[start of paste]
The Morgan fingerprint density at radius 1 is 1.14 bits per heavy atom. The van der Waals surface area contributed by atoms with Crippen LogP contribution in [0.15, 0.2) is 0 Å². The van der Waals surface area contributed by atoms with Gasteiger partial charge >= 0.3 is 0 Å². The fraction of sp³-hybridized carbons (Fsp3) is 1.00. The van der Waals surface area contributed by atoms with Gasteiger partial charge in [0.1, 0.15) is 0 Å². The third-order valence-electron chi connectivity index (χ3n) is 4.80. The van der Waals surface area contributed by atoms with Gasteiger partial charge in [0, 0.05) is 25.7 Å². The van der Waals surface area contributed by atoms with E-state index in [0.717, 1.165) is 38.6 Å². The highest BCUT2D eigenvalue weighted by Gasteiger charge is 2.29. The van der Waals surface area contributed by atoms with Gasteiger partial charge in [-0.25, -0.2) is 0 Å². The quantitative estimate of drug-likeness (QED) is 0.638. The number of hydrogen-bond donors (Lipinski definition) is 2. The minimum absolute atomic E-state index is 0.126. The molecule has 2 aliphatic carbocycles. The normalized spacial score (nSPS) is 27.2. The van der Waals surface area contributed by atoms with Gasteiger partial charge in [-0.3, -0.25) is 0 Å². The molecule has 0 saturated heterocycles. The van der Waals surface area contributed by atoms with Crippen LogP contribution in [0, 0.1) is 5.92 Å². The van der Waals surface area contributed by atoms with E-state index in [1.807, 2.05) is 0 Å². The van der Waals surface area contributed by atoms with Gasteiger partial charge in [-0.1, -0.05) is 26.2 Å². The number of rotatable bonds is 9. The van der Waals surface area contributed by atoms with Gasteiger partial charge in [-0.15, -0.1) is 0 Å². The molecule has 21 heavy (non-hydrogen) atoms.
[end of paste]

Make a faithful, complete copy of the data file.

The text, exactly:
The Morgan fingerprint density at radius 1 is 1.14 bits per heavy atom. The van der Waals surface area contributed by atoms with Crippen LogP contribution in [0.15, 0.2) is 0 Å². The van der Waals surface area contributed by atoms with Gasteiger partial charge >= 0.3 is 0 Å². The fraction of sp³-hybridized carbons (Fsp3) is 1.00. The van der Waals surface area contributed by atoms with Gasteiger partial charge in [0.1, 0.15) is 0 Å². The third-order valence-electron chi connectivity index (χ3n) is 4.80. The van der Waals surface area contributed by atoms with Gasteiger partial charge in [0, 0.05) is 25.7 Å². The van der Waals surface area contributed by atoms with E-state index in [0.717, 1.165) is 38.6 Å². The highest BCUT2D eigenvalue weighted by Gasteiger charge is 2.29. The van der Waals surface area contributed by atoms with Gasteiger partial charge in [-0.25, -0.2) is 0 Å². The quantitative estimate of drug-likeness (QED) is 0.638. The number of hydrogen-bond donors (Lipinski definition) is 2. The minimum absolute atomic E-state index is 0.126. The molecule has 2 aliphatic carbocycles. The normalized spacial score (nSPS) is 27.2. The van der Waals surface area contributed by atoms with Gasteiger partial charge in [-0.3, -0.25) is 0 Å². The molecule has 0 saturated heterocycles. The van der Waals surface area contributed by atoms with Crippen LogP contribution in [0, 0.1) is 5.92 Å². The van der Waals surface area contributed by atoms with E-state index in [1.807, 2.05) is 0 Å². The van der Waals surface area contributed by atoms with Gasteiger partial charge in [-0.1, -0.05) is 26.2 Å². The number of rotatable bonds is 9. The van der Waals surface area contributed by atoms with Gasteiger partial charge in [-0.15, -0.1) is 0 Å². The molecule has 21 heavy (non-hydrogen) atoms.